I walked out to my car, drove through Waterloo and Cedar Falls and almost to Janesville before I had to pull over and wait until I stopped crying and shaking enough to drive on into Janesville to eat lunch. It was 2:00 p.m. and the surgery had begun at ll:00 a.m. When I finished a full chicken dinner, the first food since noon the day before, I drove to Waverly.

I went straight to the college campus for my scheduled 3:00 p.m. meeting with the other Festival planners. Before we reviewed the Storytellers Festival, I said “Have I got a story for you…” and shared this one for the first time.

When I shared this story with a larger audience in a storytelling concert, friends and strangers came to me after the concert to express their worries about me. They needed reassurance about my well-being. I added this closure to allay their fears.

Now, I have a thin, silvery, sexy half circle scar and I pay attention to my health.

Sometime later, as after dinner speaker to a group of about 90 women, one came to me as I was fastening my coat, after the program. She slipped one arm into her coat, caught my arm and said softly, “I had mine very quietly today. It was much like yours. I’m so glad you told your story.”

I have shared this story to many groups, often to men and women, because many of us need to know we can face these tests and find some humor even when the subject is possible cancer.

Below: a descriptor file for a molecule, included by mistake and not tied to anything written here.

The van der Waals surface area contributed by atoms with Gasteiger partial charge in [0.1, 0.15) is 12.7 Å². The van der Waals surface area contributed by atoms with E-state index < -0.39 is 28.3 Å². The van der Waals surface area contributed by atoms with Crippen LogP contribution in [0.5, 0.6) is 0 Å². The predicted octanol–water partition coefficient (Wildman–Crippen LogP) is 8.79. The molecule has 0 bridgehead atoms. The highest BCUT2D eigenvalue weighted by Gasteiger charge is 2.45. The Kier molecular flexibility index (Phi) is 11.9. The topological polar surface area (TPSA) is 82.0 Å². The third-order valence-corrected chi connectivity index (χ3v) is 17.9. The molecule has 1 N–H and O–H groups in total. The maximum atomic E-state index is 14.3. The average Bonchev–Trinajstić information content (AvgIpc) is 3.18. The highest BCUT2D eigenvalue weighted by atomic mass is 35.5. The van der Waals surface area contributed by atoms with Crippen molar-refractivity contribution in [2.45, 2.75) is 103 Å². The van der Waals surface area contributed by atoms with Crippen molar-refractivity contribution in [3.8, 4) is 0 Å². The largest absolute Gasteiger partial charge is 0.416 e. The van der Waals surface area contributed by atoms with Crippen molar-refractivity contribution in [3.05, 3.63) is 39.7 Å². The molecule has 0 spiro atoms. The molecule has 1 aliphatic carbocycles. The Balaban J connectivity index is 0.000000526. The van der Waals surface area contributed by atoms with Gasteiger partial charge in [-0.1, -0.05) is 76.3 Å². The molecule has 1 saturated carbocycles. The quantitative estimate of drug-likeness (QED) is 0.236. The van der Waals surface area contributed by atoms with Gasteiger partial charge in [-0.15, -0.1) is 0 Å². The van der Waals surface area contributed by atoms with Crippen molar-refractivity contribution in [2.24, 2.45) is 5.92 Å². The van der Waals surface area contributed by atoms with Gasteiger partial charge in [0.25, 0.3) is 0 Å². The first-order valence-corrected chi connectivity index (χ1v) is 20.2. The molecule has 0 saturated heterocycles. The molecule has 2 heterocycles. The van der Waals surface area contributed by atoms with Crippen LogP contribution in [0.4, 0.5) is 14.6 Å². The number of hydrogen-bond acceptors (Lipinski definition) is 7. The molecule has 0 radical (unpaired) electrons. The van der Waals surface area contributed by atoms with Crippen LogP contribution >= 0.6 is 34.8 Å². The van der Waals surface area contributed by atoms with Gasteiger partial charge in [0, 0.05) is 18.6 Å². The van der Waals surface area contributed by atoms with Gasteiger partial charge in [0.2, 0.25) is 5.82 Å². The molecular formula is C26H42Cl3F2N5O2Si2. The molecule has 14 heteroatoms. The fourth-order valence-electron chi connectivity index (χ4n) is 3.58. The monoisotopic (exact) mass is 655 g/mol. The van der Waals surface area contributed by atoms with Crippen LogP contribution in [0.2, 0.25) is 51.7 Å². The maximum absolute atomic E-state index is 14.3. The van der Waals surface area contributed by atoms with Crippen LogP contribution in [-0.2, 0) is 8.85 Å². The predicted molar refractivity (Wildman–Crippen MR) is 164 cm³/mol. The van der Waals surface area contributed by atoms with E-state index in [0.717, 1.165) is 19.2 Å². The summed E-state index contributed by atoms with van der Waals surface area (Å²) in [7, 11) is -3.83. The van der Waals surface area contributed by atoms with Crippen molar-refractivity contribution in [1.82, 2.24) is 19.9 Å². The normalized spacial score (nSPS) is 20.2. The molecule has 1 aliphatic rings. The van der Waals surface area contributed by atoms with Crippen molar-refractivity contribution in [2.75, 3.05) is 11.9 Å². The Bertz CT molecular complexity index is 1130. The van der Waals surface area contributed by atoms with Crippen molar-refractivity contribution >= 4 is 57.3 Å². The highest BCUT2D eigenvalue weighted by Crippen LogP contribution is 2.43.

One nurse said, “This is an important story. Women need to know they can speak up.” And a man came to me and said, “You have encouraged me to talk about my prostate cancer treatments. Men don’t want to talk about it but it is life and death. I’m so glad you told your story.”

People leave the storytelling talking out loud about cancer and courage and censorship.

I have since thought about the difference between that doctor’s job and my job as librarian. He makes decisions about life and death for others and it is not difficult to understand why he would think he could make decisions for others about everything else too. I help people find information for making their own decisions about life and death and everything else.

His job is to know the answers; mine is to know the questions. We provide some of the balance that makes democracy possible.

If you need encouragement to find strength and even a little bit of humor while under the surgeon’s knife, l can help.

If you want someone who stands up against censorship, I am not the only one. If, however, you want someone who can do her standing up while lying down, I may very well be the only one.


Patricia Coffie was born interested and Iowan. She has followed her interests and her love for the beauty and the rhythm of language to create and share personal stories that allow others to share love, laughter and sometimes tears with one whose heart belongs to the Midwest. Many stay after the stories are over to share their own experiences. Contact: